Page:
As the UFC embarks on the new deal with Fox, one of the biggest questions was what changes, if any, would be made to the production of the broadcasts?
In past dealings with television networks, UFC president Dana White has admitted that they didn’t want to give up complete production control to other entities.
It appears with Fox, the UFC will remain in complete control of their productions, however they will happily sit down with their new partners to discuss any relevant changes.
“I think their production is first class, and I doubt that there’s anything that we could bring. There will be discussions as the months and years go on about production, but I think they’re doing a fantastic job as it is,” said David Hill, Fox Sports Media Group Chairman.
One addition to the new UFC on Fox deal will be pre- and post-shows that will air on the subsidiary station Fuel TV in conjunction with all live broadcasts and UFC pay-per-views. Fox will handle those programs, but outside of that the UFC will maintain regular control of their shows.
“The production’s going to be done the same way it always has been,” said White. “Me and my crew will run the production, and Fox Sports will come in and we’re going to have a pre-show, a post-show, and they’ll bring in their guys, the Fox guys, for the pre- and post-show. The UFC’s going to run the production.”
Much like their time with Spike TV and other television partners, the UFC will sit down with executives and production teams at Fox to collaborate and make sure they are putting the best version of their product on television.
“We’re going to sit down with the team at Fox and collaborate on things,” said co-owner Lorenzo Fertitta.
While the UFC will maintain production control over its programming, it doesn’t mean major changes aren’t already in the works.
White is viewing the deal with Fox like a rebirth for the company and several big shifts will be made in everything from the UFC Fight Night broadcasts to a new look for the pay-per-views.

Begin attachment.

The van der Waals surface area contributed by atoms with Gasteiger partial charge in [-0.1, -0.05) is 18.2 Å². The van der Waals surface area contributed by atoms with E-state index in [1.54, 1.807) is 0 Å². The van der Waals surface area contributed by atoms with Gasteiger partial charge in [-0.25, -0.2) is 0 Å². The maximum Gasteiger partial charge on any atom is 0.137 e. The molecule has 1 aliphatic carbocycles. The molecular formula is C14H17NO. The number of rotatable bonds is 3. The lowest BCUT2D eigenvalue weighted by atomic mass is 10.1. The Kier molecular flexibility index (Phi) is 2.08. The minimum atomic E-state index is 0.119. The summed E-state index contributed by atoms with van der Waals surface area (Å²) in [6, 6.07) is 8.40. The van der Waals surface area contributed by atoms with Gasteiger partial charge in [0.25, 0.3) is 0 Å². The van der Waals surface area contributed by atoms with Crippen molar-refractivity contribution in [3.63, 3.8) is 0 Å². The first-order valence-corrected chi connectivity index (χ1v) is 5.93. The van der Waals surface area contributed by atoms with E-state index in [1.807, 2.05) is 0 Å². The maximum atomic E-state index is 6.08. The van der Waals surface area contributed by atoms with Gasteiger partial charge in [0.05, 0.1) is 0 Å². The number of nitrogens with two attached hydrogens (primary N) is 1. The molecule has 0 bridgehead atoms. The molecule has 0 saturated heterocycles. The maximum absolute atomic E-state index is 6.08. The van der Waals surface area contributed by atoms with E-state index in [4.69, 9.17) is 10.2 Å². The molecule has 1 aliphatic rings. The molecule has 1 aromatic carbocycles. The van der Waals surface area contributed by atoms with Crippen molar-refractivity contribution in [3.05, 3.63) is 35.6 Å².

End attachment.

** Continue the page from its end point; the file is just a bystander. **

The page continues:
“I look at this Fox deal as a fresh start for us, so I want to change everything,” White stated. “I want to change the look of the pay-per-view, graphics, show open, the show opens in our Fight Nights, everything’s going to have a different feel to it.
“We’ll be working with these guys, I love what they do in sports, and to enhance the look and feel of a UFC event.”
What those changes will entail haven’t been revealed yet, but with the first Fox broadcast set for Nov. 12, fans won’t have to wait very long to find out.
As far as the broadcast team goes, Mike Goldberg and Joe Rogan will still be the voices of the UFC shows, but just because of the sheer amount of programming, the UFC will be adding new talent as well.
“Obviously, Goldie and Rogan are going to be the main broadcast team for our big fights, pay-per-views, fights on Fox, fights on FX. Some additional programming, you know, we’re going to probably have to bring in some new talent because it’s just not physically possible for these guys to do that number of events and still have a life,” UFC co-owner Lorenzo Fertitta told MMAWeekly.com.
“So, yeah, we’re going to be adding new talent, whether it be on live fights, whether it’d be on magazine shows, whether it be on pre-shows, post-shows.”
One big difference, however, to the look and feel of the UFC pay-per-views will be a change to the opening sequence that has run for the last several years.
“What about the gladiator opening?” asked UFC commentator Joe Rogan.
“It’s going away,” White responded.
The change will most likely be greeted well by fans, but maybe not as much from the band Stemm, whose song “Face the Pain” will fade into obscurity and possibly a special place as a question in Trivial Pursuit or Jeopardy in a few years.